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Three Green Tech Innovation Strategies to Rebuild the Travel and Tourism Business Model

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Travel and tourism is at the epicentre of highly disruptive technological, social, political and environmental trends. The most interesting area of travel is where technology intersects with the climate emergency, giving rise to green tech innovation. The sense of urgency in the travel sector is palpable – 53.3% of travel businesses are already integrating sustainability features and initiatives into their innovation strategies and new product development in 2021. This is up an impressive 10 percentage points over 2020-2021, according to Euromonitor International’s Voice of the Industry Survey: Sustainability. Tellingly, even more (63%) travel businesses are planning to develop sustainable products and services over the next five years. The Coronavirus (COVID-19) pandemic has presented an opportunity for businesses to reset and rethink their strategies. We have identified three green tech innovations driving change in the travel industry:

1.      Net Zero North Star

Transitioning to electric is a key lever for reducing travel’s carbon footprint for sustainable transformation. Next-generation technology is being tried and tested in aviation, including breakthroughs in sustainable aviation fuel and electric/hybrid aircraft to help reduce travel and tourism’s carbon footprint, which accounts for 8% of global carbon emissions.

Electric vertical take-off and landing aircraft (eVTOLs) are beginning to see the light of day. In the short term, the priority is carrying limited numbers of passengers; however, easyJet, Airbus and Boeing are looking at larger aircraft for over 100 people, which should be ready in the next 10 years, if not sooner.

Volocopter is one such next generation manufacturer, with its eVTOL aircraft and plans for a fully operational urban air mobility (UAM) ecosystem in Dubai by 2030, including infrastructure, digital technology, drones and aircraft. The company also has its sights set on Paris for the launch of its electric battery-powered air taxis in time for the Paris 2024 Olympics. It recently raised USD200 million in series D funding, including new investors such as BlackRock, and is the only company so far to receive EU safety approval through EASA.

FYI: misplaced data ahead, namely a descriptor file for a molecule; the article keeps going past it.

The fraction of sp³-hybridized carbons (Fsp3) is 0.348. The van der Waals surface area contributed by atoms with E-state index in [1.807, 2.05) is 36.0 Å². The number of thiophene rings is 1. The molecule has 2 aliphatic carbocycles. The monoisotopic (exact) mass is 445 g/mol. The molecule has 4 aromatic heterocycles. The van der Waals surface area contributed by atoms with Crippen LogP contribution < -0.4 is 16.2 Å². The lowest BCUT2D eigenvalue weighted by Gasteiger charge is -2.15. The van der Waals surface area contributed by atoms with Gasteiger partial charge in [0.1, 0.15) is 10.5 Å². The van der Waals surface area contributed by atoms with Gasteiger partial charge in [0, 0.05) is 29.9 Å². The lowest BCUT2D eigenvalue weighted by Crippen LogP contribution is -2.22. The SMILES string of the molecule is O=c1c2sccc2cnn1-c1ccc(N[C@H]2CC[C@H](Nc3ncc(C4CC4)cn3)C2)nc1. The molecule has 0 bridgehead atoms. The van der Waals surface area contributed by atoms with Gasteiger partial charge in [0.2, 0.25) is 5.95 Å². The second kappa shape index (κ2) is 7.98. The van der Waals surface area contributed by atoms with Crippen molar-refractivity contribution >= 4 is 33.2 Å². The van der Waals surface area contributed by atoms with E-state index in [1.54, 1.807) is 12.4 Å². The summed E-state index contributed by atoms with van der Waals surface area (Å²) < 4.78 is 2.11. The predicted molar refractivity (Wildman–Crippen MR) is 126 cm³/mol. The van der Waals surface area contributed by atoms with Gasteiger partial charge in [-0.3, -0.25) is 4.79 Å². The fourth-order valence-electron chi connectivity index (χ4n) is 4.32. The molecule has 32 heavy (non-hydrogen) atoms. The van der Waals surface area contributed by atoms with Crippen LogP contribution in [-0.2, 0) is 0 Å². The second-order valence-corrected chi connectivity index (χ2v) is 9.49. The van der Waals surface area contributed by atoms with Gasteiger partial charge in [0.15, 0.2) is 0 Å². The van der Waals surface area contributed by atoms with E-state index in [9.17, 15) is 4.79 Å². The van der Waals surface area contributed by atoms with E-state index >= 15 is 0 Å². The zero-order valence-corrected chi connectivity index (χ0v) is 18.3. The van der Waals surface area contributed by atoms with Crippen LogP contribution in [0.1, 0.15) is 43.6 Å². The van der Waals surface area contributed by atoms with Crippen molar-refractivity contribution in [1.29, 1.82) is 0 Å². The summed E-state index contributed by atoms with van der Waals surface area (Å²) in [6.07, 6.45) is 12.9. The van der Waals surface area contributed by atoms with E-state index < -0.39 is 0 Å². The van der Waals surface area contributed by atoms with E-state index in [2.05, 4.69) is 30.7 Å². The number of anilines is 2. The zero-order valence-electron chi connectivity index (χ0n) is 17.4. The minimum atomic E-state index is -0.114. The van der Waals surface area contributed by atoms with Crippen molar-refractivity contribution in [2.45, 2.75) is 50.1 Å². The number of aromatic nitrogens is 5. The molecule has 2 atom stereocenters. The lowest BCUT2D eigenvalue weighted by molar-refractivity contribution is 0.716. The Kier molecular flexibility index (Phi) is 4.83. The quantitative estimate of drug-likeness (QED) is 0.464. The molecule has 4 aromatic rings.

The Voice of the Industry Survey: Sustainability shows that 22% of travel businesses are already looking to electric vehicles as a means to decarbonise in 2021. Going one step beyond, the UAE is a front runner in self-drive transport, trialling electric autonomous vehicles (AVs) in Sharjah, Abu Dhabi and Dubai. The country is ranked eighth in the KPMG Autonomous Vehicle Readiness Index 2020. Already famed for its trials of electric flying taxis, Dubai is pursuing an ambitious Autonomous Transport Strategy, aiming for 25% of all trips to be autonomous by 2030.

The transition to electric AVs has many benefits, such as reducing accidents, decreasing emissions by 12% and saving people 396 million hours spent in traffic – a boost to happiness. General Motors Cruise is rolling out a fleet of ride-sharing AVs in Dubai in 2023, a true game-changer.

imagezvrd.pngSource: Euromonitor International – Voice of the Industry Survey: Sustainability
Note: Survey fielded in June/July 2021

2.      AI solutions for over-tourism

Our Voice of the Industry Survey: Sustainability reveals that 52.3% of travel businesses in 2021 are aiming to invest in artificial intelligence over the next five years to 2026. With powerful tools like AI only at the beginning of their evolution, there is huge potential for positive change in tackling the climate emergency.